CM: You have a very valid point, Maria. I think Snoop and Pharrell took the inherent groove that there is in funk music and rolled it into this album and it does roll along well with disco. This is just very '70s to me. You're also right that there isn't much to dissect lyrically in this album. It's all about "champagne wishes," partying like a pro and smoking weed. This album to me is like the epitome of background music. It's really easy to just fade out and just hang out to. I think this would be a great, harmless pool party soundtrack. But it lacks any sort of major gripping single or hook to pull out and be a commercial success.
As far as "Peaches N Cream," I think this song has the closest we have on this album to anything regarding a big hook. However, it feels TOTALLY lifted from Justin Timberlake's debut solo album Justified. There something so similar to "Like I Love You" and "Senorita" in the cadence, and SHOCKER, Pharrell produced that album as a part of The Neptunes all those years ago. RECYCLED.
And speaking of Beck, he did "Peaches & Cream" way better. Aww yeeeeeeeah.
CC: OH MY GAWDDDDD Beck's version is so sexy! Yea this song is such an anthem for a bunch of college kids back home for the summer at the local suburban club. I expected more from the title, honesty. This could have been a really smooth rendition of the original "Peaches & Cream", the 112 version that is. Now it's more like a tricked out tease to listen to the whole album. Which I can not, I literally skip "Run Away" every time it comes on.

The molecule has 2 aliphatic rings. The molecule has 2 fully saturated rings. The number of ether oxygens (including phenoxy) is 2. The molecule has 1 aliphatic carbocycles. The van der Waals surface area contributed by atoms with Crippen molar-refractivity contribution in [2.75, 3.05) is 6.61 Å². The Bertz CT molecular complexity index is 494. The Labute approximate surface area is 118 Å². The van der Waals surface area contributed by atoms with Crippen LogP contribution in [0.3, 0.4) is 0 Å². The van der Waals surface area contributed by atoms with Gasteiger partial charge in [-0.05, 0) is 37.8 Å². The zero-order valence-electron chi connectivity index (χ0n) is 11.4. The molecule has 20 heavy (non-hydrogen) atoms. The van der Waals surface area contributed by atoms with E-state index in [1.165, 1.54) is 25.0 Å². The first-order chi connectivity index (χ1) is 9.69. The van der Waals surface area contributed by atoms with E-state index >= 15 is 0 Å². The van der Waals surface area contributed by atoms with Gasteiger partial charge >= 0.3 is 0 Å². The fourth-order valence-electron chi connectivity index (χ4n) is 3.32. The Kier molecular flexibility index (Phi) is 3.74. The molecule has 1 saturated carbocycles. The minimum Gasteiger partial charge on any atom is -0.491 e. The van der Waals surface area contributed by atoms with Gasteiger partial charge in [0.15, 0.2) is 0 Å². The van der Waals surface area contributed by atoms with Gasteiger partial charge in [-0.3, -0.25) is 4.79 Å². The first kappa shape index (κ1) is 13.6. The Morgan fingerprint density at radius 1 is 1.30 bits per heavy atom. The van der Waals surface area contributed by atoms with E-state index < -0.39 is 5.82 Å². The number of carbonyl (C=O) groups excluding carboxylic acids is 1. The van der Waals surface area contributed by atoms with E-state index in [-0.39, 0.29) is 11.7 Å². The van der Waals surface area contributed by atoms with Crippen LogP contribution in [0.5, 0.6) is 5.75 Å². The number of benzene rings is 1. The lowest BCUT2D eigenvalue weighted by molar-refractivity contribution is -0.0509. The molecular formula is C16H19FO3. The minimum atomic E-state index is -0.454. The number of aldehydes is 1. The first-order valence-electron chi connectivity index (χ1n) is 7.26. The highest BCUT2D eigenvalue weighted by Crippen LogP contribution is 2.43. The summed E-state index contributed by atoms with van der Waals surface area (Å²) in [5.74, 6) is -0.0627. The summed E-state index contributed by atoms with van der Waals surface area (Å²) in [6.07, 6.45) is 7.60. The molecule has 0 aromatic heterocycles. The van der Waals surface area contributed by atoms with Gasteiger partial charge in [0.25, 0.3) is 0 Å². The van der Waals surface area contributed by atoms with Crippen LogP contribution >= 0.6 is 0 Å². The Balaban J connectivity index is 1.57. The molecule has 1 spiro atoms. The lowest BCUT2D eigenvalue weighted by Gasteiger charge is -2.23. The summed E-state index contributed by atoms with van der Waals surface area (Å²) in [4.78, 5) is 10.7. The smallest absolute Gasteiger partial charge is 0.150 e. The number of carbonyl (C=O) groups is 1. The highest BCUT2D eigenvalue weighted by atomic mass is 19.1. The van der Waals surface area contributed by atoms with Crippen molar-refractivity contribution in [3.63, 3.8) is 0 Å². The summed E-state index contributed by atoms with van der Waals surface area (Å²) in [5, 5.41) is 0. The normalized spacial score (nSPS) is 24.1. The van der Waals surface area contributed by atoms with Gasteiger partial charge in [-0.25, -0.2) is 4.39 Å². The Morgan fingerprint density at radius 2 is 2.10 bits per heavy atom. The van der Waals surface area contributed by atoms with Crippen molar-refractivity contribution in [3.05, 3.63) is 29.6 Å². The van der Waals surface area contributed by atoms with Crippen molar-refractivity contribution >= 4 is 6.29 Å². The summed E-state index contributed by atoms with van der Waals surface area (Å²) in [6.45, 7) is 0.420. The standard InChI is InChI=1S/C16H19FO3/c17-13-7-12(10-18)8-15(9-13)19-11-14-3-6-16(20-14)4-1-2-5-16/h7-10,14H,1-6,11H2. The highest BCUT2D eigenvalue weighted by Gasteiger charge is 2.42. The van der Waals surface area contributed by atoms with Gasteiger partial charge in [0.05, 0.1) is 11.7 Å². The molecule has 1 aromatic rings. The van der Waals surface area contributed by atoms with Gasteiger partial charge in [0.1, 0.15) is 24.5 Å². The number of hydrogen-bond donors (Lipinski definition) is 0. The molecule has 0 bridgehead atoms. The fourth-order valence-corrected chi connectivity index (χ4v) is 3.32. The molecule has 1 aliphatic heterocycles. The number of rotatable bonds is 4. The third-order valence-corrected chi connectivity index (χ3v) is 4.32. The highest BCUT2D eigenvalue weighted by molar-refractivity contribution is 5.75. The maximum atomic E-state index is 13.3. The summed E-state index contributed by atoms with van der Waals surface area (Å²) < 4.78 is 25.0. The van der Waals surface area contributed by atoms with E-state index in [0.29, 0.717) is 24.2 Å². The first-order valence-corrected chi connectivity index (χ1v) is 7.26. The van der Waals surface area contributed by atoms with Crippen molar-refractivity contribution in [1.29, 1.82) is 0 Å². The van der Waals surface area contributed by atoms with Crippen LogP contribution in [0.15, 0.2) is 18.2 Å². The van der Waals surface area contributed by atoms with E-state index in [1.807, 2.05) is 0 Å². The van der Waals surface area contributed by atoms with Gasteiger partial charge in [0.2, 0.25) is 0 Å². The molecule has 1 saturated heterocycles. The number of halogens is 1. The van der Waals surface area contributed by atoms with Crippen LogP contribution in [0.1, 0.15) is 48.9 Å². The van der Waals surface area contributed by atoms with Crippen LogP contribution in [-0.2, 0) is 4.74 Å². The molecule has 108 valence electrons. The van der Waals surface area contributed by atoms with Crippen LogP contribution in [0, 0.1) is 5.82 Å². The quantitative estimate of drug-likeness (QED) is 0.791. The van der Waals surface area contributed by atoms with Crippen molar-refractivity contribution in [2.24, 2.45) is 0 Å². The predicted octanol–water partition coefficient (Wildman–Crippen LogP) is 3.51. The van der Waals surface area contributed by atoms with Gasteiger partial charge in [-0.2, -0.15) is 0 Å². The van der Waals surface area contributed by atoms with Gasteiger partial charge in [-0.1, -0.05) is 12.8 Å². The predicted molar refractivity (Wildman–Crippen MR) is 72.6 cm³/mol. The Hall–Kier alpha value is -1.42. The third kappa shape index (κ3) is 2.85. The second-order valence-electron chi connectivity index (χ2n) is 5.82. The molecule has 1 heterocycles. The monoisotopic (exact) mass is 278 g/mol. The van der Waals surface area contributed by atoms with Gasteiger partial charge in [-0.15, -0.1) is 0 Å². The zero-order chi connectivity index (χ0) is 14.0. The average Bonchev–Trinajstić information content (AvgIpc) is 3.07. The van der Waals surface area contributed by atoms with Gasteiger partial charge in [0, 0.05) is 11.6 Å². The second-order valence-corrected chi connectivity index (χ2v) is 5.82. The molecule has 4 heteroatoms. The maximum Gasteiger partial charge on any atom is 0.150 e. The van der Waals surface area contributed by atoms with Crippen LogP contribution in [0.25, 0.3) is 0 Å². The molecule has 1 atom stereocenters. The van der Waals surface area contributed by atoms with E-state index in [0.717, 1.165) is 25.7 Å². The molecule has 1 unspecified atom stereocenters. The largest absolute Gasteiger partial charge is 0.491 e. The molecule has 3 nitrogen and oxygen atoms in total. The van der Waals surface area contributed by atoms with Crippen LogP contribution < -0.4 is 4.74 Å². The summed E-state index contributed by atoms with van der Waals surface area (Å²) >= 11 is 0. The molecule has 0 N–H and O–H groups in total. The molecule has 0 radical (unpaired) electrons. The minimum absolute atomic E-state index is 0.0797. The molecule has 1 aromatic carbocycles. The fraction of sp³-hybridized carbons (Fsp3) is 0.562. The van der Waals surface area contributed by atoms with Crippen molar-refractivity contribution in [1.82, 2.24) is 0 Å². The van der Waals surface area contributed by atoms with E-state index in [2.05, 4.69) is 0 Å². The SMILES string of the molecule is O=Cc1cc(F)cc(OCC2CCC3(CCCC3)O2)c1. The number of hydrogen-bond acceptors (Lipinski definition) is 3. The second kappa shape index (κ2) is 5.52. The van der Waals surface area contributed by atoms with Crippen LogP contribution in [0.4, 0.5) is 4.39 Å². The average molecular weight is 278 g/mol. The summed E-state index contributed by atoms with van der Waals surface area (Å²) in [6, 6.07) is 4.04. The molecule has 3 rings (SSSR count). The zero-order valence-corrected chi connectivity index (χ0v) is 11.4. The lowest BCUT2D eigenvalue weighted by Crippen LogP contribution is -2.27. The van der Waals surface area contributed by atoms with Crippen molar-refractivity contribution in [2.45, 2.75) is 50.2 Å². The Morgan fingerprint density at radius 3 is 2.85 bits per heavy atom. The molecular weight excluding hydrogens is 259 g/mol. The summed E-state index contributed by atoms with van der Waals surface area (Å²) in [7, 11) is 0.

MJS: Another Snoop party banger (?) album. Most of the use you will get out of this is recreational white noise perfect for pool side puff puff pass sessions. Way to go Snoop, you can literally do anything and get payyyyyyed.
CM: This, to me, is a little more than a background album, but I think it's pretty good for soundtracking like a pool party this summer. But, as far as anything else, I don't think this album is very good or memorable. I foresee myself even forgetting that BUSH exists in two months.
CC: I agree with both of you. Not much to see here, but it's a good soundtrack for when you're in a certain mood. I don't see any of these songs becoming Snoop classics, but I didn't hate it either.